The Good Reverend Billy C. Wirtz
On board ship I became friends with one of the performers, the Reverend Billy C. Wirtz. Billy has an amazing show. He plays all kinds of boogie and barrelhouse piano with a strong Jerry Lee Lewis influence. His songs are funny (“What I Used to Do All Night Long Now Take Me All Night Long to Do”) and his performance is peppered with rapid-fire humor. I saw him effortlessly breeze through a two and a half hour show with only one five minute break.
Billy also has an encyclopedic knowledge of gospel, R & B, blues and wrestling (he used to manage professional wrestlers).
After one of his shows we were walking towards the dining room with a late dinner in mind when we ran into Allen Toussaint. I introduced Billy to Allen and then just stood back for the lively history lesson. Mr. Toussaint was delighted with Billy’s vast musical knowledge. Billy would mention an obscure player and Allen would light up.
“I thought I was the only person who still remembered him!”
I wasn’t able to stand in line for Mr. Toussaint’s autographs during the cruise’s autograph sessions as I was signing myself. I gave my wife the CDs and booklets I wanted to have Allen sign, then she patiently took her place in Mr. Toussaint’s line. When she presented him with the CDs and booklets, she apologized.
“I’m sorry; I know that there’s a three item limit but my husband gave me four things for you to sign.”
Mr. Toussaint gave her a big smile and replied, “I’ll be happy to sign anything you put in front of me.”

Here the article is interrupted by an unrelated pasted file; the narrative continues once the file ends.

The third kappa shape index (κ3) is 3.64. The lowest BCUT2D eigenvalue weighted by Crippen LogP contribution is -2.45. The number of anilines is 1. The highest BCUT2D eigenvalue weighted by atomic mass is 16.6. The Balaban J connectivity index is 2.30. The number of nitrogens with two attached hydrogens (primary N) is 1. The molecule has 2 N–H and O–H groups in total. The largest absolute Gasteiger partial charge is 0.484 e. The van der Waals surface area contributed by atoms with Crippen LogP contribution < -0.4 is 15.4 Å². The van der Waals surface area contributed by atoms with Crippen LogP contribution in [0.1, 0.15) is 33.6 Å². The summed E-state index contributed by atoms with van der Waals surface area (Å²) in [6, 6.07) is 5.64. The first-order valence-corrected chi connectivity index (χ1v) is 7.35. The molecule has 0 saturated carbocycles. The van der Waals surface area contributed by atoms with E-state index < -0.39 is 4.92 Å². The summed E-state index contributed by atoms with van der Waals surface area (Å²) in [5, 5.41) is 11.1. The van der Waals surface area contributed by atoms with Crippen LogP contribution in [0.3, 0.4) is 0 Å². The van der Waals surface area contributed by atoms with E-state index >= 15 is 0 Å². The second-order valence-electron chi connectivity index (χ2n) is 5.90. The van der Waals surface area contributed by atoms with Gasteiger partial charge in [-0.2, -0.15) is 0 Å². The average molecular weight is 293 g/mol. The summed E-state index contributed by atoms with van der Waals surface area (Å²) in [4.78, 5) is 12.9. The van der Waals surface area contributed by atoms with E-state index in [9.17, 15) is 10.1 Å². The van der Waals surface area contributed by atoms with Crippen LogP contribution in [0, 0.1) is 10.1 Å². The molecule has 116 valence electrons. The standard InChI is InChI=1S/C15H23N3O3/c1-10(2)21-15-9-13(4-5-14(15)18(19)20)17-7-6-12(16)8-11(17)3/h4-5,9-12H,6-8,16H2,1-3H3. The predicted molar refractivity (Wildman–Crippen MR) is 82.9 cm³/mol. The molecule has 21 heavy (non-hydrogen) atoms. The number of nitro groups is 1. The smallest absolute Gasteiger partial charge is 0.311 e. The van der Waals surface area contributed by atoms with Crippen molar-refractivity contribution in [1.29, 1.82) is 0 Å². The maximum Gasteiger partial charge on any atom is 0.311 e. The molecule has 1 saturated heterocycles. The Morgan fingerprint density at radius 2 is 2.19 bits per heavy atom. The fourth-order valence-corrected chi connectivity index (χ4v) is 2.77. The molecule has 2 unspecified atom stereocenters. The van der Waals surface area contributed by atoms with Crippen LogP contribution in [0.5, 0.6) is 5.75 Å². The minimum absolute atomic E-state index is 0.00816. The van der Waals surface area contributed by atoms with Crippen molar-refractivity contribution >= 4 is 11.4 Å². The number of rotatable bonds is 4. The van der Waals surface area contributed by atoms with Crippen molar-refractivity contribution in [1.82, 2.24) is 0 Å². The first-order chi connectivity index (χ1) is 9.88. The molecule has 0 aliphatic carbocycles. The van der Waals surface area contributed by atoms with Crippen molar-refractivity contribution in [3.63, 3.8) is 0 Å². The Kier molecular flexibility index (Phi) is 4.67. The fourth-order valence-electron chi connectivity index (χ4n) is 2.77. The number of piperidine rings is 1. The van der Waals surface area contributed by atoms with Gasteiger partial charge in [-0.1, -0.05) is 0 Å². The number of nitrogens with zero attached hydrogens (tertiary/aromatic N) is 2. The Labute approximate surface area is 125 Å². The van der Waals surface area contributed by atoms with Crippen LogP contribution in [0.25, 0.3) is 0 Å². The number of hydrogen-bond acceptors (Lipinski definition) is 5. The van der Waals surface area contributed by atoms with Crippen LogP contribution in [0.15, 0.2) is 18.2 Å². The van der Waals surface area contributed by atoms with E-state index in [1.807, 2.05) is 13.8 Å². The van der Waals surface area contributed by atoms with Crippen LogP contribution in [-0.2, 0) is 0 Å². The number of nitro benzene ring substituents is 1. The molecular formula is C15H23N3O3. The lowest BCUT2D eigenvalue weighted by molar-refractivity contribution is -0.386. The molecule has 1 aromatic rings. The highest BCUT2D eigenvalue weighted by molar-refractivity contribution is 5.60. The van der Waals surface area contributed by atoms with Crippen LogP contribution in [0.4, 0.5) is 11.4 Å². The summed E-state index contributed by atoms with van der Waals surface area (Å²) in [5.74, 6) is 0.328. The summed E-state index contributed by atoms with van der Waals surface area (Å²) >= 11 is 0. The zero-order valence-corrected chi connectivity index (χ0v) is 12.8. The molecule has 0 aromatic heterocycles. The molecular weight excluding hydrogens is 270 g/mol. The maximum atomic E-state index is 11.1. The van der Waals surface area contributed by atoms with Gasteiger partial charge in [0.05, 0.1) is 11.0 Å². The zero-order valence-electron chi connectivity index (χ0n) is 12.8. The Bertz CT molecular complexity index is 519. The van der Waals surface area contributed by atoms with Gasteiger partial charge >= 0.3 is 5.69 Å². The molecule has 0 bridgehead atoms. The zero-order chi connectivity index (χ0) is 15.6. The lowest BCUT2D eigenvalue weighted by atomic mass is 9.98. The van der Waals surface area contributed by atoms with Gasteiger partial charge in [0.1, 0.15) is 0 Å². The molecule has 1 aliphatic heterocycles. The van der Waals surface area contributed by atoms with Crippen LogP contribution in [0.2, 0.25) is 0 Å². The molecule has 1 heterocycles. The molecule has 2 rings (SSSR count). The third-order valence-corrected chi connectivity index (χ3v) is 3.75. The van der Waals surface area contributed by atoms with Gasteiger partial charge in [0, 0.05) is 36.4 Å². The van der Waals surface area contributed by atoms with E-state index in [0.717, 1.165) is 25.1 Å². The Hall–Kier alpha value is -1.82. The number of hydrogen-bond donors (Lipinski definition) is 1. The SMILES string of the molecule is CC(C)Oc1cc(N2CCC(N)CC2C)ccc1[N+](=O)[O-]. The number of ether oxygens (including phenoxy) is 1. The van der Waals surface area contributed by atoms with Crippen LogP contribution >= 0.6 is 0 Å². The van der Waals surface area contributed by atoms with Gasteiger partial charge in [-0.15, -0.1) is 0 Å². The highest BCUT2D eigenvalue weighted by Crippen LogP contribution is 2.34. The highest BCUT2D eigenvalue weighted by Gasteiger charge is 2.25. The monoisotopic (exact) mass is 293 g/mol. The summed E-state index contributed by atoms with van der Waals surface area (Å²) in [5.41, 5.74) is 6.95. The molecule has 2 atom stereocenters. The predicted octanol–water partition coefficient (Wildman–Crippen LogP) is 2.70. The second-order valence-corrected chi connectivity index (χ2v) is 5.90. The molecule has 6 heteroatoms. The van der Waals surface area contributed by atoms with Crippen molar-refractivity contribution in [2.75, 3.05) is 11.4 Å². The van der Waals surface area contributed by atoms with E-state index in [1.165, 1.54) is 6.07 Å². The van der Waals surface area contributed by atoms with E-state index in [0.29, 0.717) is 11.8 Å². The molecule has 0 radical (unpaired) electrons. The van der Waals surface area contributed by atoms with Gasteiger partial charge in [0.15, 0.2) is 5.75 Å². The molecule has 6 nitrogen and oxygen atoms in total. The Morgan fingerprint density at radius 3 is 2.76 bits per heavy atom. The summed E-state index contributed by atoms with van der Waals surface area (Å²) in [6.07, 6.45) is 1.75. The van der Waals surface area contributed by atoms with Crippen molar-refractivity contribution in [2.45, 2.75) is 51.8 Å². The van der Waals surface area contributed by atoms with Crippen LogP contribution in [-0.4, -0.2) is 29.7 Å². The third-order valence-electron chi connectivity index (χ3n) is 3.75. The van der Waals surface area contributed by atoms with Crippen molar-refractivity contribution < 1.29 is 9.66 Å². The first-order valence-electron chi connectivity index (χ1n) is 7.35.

Each signature, by the way, was elegant and elaborate (For a great overview of Allen Toussaint’s career, I highly recommend the above collection).
The elegant Mr. Toussaint and her majesty, the Soul Queen of New Orleans, Irma Thomas
On one morning of the cruise there was a Q & A with Allen Toussaint and Irma Thomas. The many tales and remembrances of these two musical giants had me riveted.
When asked about Hurricane Katrina, Allen surprised everyone when he said in some ways Katrina was a blessing.
“All of the musicians were forced to evacuate the city. They spread north. Suddenly, they got all the work they could handle, as promoters no longer had to figure in travel expenses for the musicians; they were already living in town. I’ve never seen so much work for New Orleans musicians in my life.”
I was surprised to learn that Mr. Toussaint was uneasy in the spotlight of being a headliner. He felt much more at ease and at home working behind the scenes in the studio. One of the final questions asked was “Is there any unfulfilled dream or project that you would like to do?”
“I’d love to produce another album by Irma Thomas.”
Irma was completely taken by surprise.
Sadly, we’ll never get to hear that final collaboration. The 77 years of Allen Toussaint’s life, however, has left us with a vast musical treasury that can be loved and appreciated forever.
Rest In Peace, kind sir. Thank you for gracing and enhancing our lives with your presence, your spirit and your music.